ENG 295H THE FEMALE BODY IN WESTERN CULTURE      TR 12:00-1:40      (ANN KENNEDY)
In this course we examine historical and contemporary constructions of the female body in Western culture: in medicine and science, in law, in popular culture, in literature, and in sports culture. Our goals are to become more astute cultural critics, to better understand the political, personal, intellectual, and social ramifications of dominant constructions of the female body, and to analyze challenges to these constructions—in theory, research, literature, the arts, and in everyday embodied practices. Prerequisite: ENG 100; for students in ENG, SEN, CWR, or ELE-Language Arts, ENG 100 and ENG 181.

ENG 300 CRITICAL CONCEPTS  MW 3:40-5:20  (MISTY KRUEGER)
Students will investigate foundational schools of literary theory, learn about the field of English as an academic discipline, and think about how being an English major prepares them for life and career after their degrees are completed. As a result, students will become aware of different critical approaches to literature and will begin to define their individualized interests and aims in the major.  At the end of the course, each student will complete a concentration statement that explains how four or more of the elective courses in the major form a coherent group.  Prerequisite: ENG major, ENG 181, and one 200-level literature course.

ENG 377 0001 NATIVE AMERICAN LITERATURE AND FILM     M 3:10-6:30   (MICHAEL JOHNSON)
The focus of this course will be Native American literature and film primarily written and produced over the last two decades. We will place that material in the larger context of the history of Native American representation in film and literature. We will be especially attentive to Native American literature that has been adapted to film, but we will also look at films with original scripts, at experimental films, and documentaries.  Prerequisite: 200-level ENG literature class or JR/SR standing.

ENG 377 0002 WORLDS OF THE VICTORIAN NOVEL  TR 1:50-3:30  (CHRISTINE DARROHN)
How do British Victorian novels evoke complex worlds and welcome readers into them?  During a period of extraordinary transformation, how did the diverse kinds of novels that were popular in the Victorian age enable writers and readers to understand themselves, their relation to others, and their place in the world?  What can we today–as we face the challenges within our own local and global communities–learn from these novels?  We will explore the multifaceted worlds–physical, social, and psychological–created in a variety of Victorian novels, such as the sensation novel, the multiplot novel, and the adventure novel, including novels by some of the following: Mary Elizabeth Braddon, Charlotte Bronte, Lewis Carroll, Wilkie Collins, Charles Dickens, George Eliot, H. Rider Haggard, and Bram Stoker. Prerequisite: 200-level ENG literature class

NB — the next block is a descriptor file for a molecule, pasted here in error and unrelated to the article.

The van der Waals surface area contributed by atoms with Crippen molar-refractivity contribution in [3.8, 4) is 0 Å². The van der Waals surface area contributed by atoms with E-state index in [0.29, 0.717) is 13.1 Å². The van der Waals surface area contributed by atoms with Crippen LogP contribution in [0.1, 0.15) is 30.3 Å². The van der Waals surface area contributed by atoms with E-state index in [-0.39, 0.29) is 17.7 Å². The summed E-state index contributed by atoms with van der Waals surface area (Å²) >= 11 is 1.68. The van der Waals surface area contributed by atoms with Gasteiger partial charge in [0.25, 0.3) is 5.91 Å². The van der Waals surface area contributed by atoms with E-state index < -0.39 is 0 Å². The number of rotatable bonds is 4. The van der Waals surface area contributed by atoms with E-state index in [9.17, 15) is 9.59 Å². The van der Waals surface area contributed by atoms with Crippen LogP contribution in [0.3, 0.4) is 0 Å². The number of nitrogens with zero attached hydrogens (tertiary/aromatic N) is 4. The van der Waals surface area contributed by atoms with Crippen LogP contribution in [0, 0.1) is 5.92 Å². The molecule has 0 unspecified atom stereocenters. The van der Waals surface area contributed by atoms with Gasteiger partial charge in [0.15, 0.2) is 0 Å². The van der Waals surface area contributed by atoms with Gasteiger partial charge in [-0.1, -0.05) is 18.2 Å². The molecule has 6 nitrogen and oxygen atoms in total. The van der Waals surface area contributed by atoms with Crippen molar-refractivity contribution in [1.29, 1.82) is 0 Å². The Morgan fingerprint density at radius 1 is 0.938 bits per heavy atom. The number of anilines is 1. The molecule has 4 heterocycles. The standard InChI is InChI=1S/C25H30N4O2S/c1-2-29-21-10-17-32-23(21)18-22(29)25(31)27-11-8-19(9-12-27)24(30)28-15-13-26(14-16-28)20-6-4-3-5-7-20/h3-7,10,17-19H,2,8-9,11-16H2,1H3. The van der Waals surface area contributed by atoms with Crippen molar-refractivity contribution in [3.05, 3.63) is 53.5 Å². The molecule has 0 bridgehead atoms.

ENG 477 SEMINAR: AUSTEN, ELIOT, JAMES   TR 9:50-11:30   (DANIEL GUNN)  
An advanced seminar, focused on three novels: Mansfield Park, by Jane Austen; Middlemarch, by George Eliot; and The Portrait of a Lady, by Henry James.  The works of these three writers constitute a central tradition in the history of the English novel, and they share many formal and thematic features, including moral scrupulousness, precise evocations of social circumstance, carefully modulated irony, narrative subtlety and complexity, and an interest in representing consciousness.  We will read and discuss the novels in detail and consider them in relation to one another and in the context of recent scholarship.  Students will spend the last six weeks of the semester working on substantial seminar papers, which they will present to the class.  Prerequisite: 300-level ENG literature class other than ENG 300.

ENG 491 CAPSTONE SEMINAR IN ENGLISH W 3:10-6:30  (KRISTEN CASE)

An advanced seminar, focusing on a capstone independent research project, for senior English majors who have already taken one 400-level seminar.  Students will draw on the knowledge they have developed during their coursework in the major to create a project that synthesizes and extends that knowledge and engages in a wider scholarly or professional conversation. Research topics may be influenced by the instructor’s areas of expertise. Students will present their capstone projects publicly and will write reflections on the research process.  Prerequisite: senior ENG major and 400-level ENG literature course.

 

Looking back at Spring 2017

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Brunch for graduating senior English majors

 

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Richard Southard’s presentation, part of his Wilson Scholars presentation on literary adaptation and the art of magic.

Symposium Day Highlights

Game Day in the Proto-Science Fiction Class

The Surrealist Salon

At the inaugral Sigma Tau Delta (English Honor Society) meeting.

 

 

Adaptation and Magic